Terra MODIS Visible (0.65 µm), Near-Infrared “Snow/Ice” (1.61 µm) and Shortwave Infrared (3.7 µm) images [click to enlarge]

OREO IOP1 Is ON!

It's great to finally have some weather again in northern Utah.  I was woken last night by strong southerly winds, and they appear to have transported in a pretty good plume of dust this morning. 

We have a team leaving the University of Utah today at noon to begin operations for the Outreach and Radar Education in Orography (OREO) Intensive Observing Period 1 (IOP1).  Every meteorological field program needs a good acronym (hence OREO) and we usually name each observing period as an "IOP."  IOP0 is typically used for a practice IOP, which we did about 10 days ago on Antelope Island.  Since then we've been waiting on weather.

We plan to operate this evening and tonight from a site just east of Huntsville to examine the spillover of precipitation across the northern Wasatch and into the Ogden Valley.   Already, there's some interesting things happening there.  Radar imagery very clearly shows echoes developing not on the windward side of the Wasatch, but downstream.  Much of this is just sprinkles or virga, but it is a hint that perhaps there is some sort of lee wave present at the moment. 


The HRRR forecast for 1Z (6 PM MST) is optimistic, with band of precipitaiton extending across central Nevada to the northern Wasatch.  The location and movement of that area of precipitation will partly dictate the success or failure of our mission tonight.  We're hoping it is in the right place at the right time. 


Tomorrow, we may be working on post-frontal snowshowers in northwesterly flow.  We have a couple of sites selected to operate out of, but will make final decisions in the morning with updated forecasts in hand.

Keep your fingers crossed!

Low Solar Radiation: Is That Why You are Depressed?

I can't tell you how many folks have emailed me or complained in person about what they perceive as a sudden turn to darkness.  They feel depressed, tired and anxious.  Daytime light helps maintain our circadian rhythms and a number of people suffer from Seasonal Affective Disorder (SAD) when the days grow short and clouds fill the sky.

So what is the truth?  How bad has it gotten?  Let's check.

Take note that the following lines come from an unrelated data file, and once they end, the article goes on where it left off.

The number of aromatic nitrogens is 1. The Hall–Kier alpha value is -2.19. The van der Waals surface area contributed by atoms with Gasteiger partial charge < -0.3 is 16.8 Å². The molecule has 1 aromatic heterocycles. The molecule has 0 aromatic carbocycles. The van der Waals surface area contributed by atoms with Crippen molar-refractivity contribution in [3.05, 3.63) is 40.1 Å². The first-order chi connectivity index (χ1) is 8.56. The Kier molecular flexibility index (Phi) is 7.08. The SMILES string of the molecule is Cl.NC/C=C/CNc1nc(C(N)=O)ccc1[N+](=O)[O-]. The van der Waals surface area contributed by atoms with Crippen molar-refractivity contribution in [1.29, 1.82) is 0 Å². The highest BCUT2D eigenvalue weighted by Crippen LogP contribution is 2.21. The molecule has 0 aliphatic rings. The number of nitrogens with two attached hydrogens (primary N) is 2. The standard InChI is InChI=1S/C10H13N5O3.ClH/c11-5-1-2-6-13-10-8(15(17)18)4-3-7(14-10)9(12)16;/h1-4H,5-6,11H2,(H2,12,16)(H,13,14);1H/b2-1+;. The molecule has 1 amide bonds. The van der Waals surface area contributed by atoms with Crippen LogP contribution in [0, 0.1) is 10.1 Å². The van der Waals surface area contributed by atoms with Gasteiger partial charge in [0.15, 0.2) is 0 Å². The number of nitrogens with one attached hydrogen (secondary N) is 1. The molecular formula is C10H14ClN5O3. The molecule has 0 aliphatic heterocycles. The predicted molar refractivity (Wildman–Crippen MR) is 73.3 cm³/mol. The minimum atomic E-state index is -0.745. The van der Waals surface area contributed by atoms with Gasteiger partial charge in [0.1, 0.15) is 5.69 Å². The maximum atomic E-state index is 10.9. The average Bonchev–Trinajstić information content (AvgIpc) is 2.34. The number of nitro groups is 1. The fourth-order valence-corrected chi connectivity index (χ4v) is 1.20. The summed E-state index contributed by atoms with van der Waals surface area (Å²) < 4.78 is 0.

Here is the solar radiation reaching the surface in Seattle from the wonderful WSU AgWeaherNet collection of stations over the past six months (check below).   During June and July, some days had nearly 30 MegaJoules per square meter (a Joule is a unit of energy), and even cloudy days had about 15.  But recently, we have had days with 3-4 MegaJoules....way, way lower.   And the last few days, had no real spike upward in radiation to provide relief. 


Folks are right...it HAS been dark.   Part of the problem is, of course, the turn towards more clouds the last few weeks.   But, in addition, the number of hours of daylight has progressively dropped, something shown by the figure below (the vertical white line indicates today).   We have rapidly lost daytime hours the past few months and we are close to hitting bottom.


The recent switch to daylight savings time makes it even worse, with our commute home now in darkness.

The air even feels different, with biting cool, dampness that Seattle residents fear.   Here is the plot of relative humidity for the past 6 months at Seattle.  During the past month, relative humidity has jumped to around 80-90%, resulting in not only a feeling of dampness, but a loss of visibility due to fog and water-absorptive particles in the atmosphere.

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Very dark, clouds, humid, and cool---enough to scare off many Californians, and certainly able to explain the down feelings some folks have experienced during the past week.

Core Dump on Our Pending Storm